A $21.5 million medical marijuana facility – expected to provide 95 jobs – is coming to Princeton.
BC Green Pharmaceuticals will begin construction on its newest project at the end of September.
Mayor Frank Armitage made the announcement just before Monday’s regular council meeting.
“I just think it’s great that we can talk about that many jobs for this community,” said Armitage, adding he anticipates 85 per cent of those positions will be filled by local residents.
The plant will be located in the Princeton industrial park on David Brown Way, where BC Green Pharmaceuticals recently purchased three lots from the municipality for $600,000.
“We are really excited to be working in Princeton,” said BC Green Pharmaceuticals spokesperson Bryan Safarik. “I’m really hoping that we can help add to the local economy.”
Phase one of construction – a 79,000 square foot indoor growing operation – will be completed by March 2019. That will coincide with the firm’s first Princeton harvest, said Safarik.A 10,000 square foot extraction lab and 20,0000 square foot research lab will be added over the next year.
Revenues during the phase one stage are projected to be between $40 and $60 million, said Safarik. “Upon completion it would be upwards of $100 million, in that area.”
Safarik said that nearly all the jobs created by the project will be full-time, with approximately half of those being salaried positions. “We will be trying to provide people strong full-time jobs. We feel that works a lot better in the whole culture and environment of our business.”
BC Green is a privately owned and family operated company based in the Fraser Valley.
Founded two and half years ago, it is just now completing its first start up near Abbostford.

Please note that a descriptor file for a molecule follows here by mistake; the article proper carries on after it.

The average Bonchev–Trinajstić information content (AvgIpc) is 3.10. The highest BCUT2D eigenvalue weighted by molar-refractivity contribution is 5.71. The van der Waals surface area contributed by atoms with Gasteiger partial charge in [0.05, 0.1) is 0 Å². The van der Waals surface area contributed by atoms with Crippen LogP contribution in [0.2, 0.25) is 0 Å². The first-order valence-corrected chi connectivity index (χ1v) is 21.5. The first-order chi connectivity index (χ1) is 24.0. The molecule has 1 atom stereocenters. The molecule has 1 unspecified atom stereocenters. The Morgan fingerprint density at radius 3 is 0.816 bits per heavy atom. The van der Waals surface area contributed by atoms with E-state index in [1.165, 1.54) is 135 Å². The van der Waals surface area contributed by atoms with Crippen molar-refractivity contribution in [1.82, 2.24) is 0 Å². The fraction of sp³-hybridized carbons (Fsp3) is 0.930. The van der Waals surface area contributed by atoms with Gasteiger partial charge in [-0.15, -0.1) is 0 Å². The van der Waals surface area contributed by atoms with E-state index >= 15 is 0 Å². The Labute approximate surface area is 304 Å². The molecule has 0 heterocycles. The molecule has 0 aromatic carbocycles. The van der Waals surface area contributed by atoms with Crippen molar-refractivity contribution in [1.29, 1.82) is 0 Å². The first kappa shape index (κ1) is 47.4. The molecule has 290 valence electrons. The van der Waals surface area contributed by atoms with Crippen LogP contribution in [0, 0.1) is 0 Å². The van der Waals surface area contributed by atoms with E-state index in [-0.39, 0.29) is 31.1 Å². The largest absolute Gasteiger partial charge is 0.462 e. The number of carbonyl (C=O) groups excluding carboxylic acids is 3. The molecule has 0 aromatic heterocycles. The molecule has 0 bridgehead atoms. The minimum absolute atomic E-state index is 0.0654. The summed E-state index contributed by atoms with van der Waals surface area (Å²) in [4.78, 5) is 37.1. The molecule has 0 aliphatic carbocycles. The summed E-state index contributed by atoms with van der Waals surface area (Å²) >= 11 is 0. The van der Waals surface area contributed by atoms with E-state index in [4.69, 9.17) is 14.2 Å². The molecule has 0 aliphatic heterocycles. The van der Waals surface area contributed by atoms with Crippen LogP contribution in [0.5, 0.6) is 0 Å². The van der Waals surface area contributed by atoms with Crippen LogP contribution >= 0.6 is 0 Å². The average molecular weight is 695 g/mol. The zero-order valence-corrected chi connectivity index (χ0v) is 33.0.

The company’s focus, said Safarik, is the development of high quality cannabis products for the pharmaceutical industry, using a model that is sustainable and environmentally-sensitive.
The Princeton plant will market mostly non-smokable products, primarily in Canada.
The plant will have “state-of-the-art” features that limit its carbon footprint, he said. With all growing operations completely covered, and advanced air filtration systems in place, there will be no light pollution or odor.
BC Green Pharmaceutical’s decision to locate in Princeton was made after only about two months of negotiations with the municipality, said Gary Schatz, director of economic development.
“There were some talks because they had seen our business park online…I was more than happy to talk to them about it.”
Staff was able to bypass much of the red tape associated with new business in other communities, said Schatz. “We are functioning at the speed of business. That’s absolutely crucial.”
Schatz said he believes the plant will “jump start” renewed interest in the industrial park, which has 23 lots and is now about 40 per cent sold.
“People are starting to realize we are three hours from Vancouver and two hours from Kelowna and this is a good place to do business.”
While the tax benefit to the municipality “will be significant,” Schatz said a final dollar number can’t be determined until the facility is constructed.
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